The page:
"It wasn't anything that the Lady of the Rockies did wrong or the state has done wrong or the feds have done wrong," he said. "It's just uncharted territory and nobody knew how to get it to this point."
Board members have sought permission for several years, but progress ramped up two years ago when they took federal and state officials to the Lady herself. Backers had pitched the tram as not just a Butte project but a Montana project, and things changed that day.
"They've driven past it forever but when they got up there and saw the beauty of it and saw the potential of this tram, I think they kind of changed their tune to be in favor of promoting this project," Harrington said.
It was Ueland's idea to have the meeting at 8,510 feet above sea level and 3,000 feet above Butte. The agencies have been good to work with, he said, but there was a pattern of "put that off, put that off."
"From that point on," Ueland said, "they were very tuned in to working with us.
After the long, winding bus ride to the top, Cerise said, they realized a tram trip would get more people to the top more safely.
State and federal agency officials had lots of concerns and questions, board members said, many related to safety.
To minimize distractions to passing motorists below, for example, the tram cars cannot have any outside lighting or outside signage. Bicycles will be allowed inside the tram but not outside. Neither will ski racks or anything else.
"We can't even have open windows because somebody could throw something outside," Leipheimer said.
If fundraising is successful, Leipheimer said it's likely that many of the plans and concepts laid out in 2015 will be in play.
Under those, the tram cars would accommodate 15 to 18 people but they would first get on gondolas from inside the tram building. They would travel roughly parallel to the interstate to a transfer station, where they would board one of two tram cars.
The trams would start at an elevation of about 5,900 feet, cross over the interstate, and over 10 to 12 minutes, climb to just over 8,000 feet where the Lady is located, then reverse back down.
The group has been discussing its plans with Doppelmayr USA Inc., which has built trams and ski lifts across the globe, including the one at Big Sky.
There could be changes to those plans based on newer tram technology and factors to make the operation the best and safest possible.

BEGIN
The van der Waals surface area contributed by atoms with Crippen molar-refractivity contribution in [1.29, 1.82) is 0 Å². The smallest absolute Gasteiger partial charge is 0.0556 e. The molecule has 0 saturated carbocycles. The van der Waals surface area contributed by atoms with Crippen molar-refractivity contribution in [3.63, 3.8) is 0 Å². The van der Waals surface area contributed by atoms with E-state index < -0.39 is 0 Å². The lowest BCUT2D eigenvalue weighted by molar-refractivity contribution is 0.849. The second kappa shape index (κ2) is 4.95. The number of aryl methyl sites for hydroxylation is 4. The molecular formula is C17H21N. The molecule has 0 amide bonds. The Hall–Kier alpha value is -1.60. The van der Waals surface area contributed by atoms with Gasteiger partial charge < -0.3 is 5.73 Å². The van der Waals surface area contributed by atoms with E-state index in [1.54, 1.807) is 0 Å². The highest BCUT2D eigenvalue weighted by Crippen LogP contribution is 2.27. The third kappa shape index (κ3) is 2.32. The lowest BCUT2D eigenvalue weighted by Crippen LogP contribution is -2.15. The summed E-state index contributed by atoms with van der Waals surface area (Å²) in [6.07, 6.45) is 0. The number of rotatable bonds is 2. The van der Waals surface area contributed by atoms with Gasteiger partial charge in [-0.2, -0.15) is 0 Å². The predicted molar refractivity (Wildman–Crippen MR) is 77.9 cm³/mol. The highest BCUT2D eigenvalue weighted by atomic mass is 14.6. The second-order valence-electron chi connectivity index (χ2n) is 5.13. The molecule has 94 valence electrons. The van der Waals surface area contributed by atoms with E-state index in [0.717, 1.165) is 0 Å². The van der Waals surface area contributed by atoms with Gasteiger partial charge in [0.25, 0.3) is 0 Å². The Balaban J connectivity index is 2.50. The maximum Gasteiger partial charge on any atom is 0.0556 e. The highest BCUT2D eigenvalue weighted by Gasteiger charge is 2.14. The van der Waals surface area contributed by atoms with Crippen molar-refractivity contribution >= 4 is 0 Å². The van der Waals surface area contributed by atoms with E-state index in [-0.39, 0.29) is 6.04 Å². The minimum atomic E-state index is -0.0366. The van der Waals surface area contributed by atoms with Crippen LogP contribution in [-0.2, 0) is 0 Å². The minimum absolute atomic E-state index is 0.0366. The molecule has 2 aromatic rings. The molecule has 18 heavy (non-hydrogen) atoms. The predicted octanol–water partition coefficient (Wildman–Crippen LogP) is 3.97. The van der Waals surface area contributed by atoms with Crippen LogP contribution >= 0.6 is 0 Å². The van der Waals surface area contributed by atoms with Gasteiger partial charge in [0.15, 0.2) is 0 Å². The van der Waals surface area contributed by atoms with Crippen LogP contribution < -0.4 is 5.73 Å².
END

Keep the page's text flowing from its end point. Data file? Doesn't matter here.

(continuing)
Numerous others have pushed the project along over the years, including veteran Butte legislator Jim Keane and Dave Palmer, a longtime Lady board member who also met with agency officials when he was Butte-Silver Bow's chief executive from 2017 to late 2020.
Keane, a Democrat in the Legislature since 2001, said the right-of-way matter alone took a long time to nail down.
"In the early part the state was blaming the feds and the feds were saying, ‘We can't do it,' and it took a couple of years to get everyone to the table," he said. "It took time to get to the reasonable agreement. Everyone worked hard together and the Lady of the Rockies stuck with it and we stuck with it and got it done."
Palmer noted that a tram has been talked about ever since the Lady was completed in December 1985.
"Now they can start raising money and I think that's doable," he said. "I think it's good news for everyone and I think it will pull a lot of people off the interstate."
J.P. Gallagher, who became chief executive this year, said the community's "can do" spirit and tenacity have overcome years of roadblocks. The right-of-way lease was the biggest obstacle to moving forward, he said.
"With that hurdle cleared, it now gives a path for the community to try and secure funds to pay for the tram," Gallagher said. "It will be a goal of my administration to help in this fundraising effort."
"It is great to see this project will progress, bring new jobs to the community, and attract more Montanans and visitors to see the beauty of Our Lady," U.S. Sen. Steve Daines said. "I look forward to seeing the tram project continue and supporting the board, especially those who never lost faith and achieved this success."
Tester said a tram would provide a big boost to the local economy and increase access to mountain biking and hiking on adjacent public land. It would also allow more people to see up close what folks in Butte see every day.
"Our Lady of the Rockies is a shining beacon representing so much to the people of Butte, as well as anyone who has ever come to the Richest Hill and seen her looking over the city," Tester said.
Backers will now go after private and public dollars to fund the project, and it might be a good time on the latter front because of recent big spending bills passed and pending in Congress. But they won't be picky.
"We're ready if somebody's got some checks," Harrington said.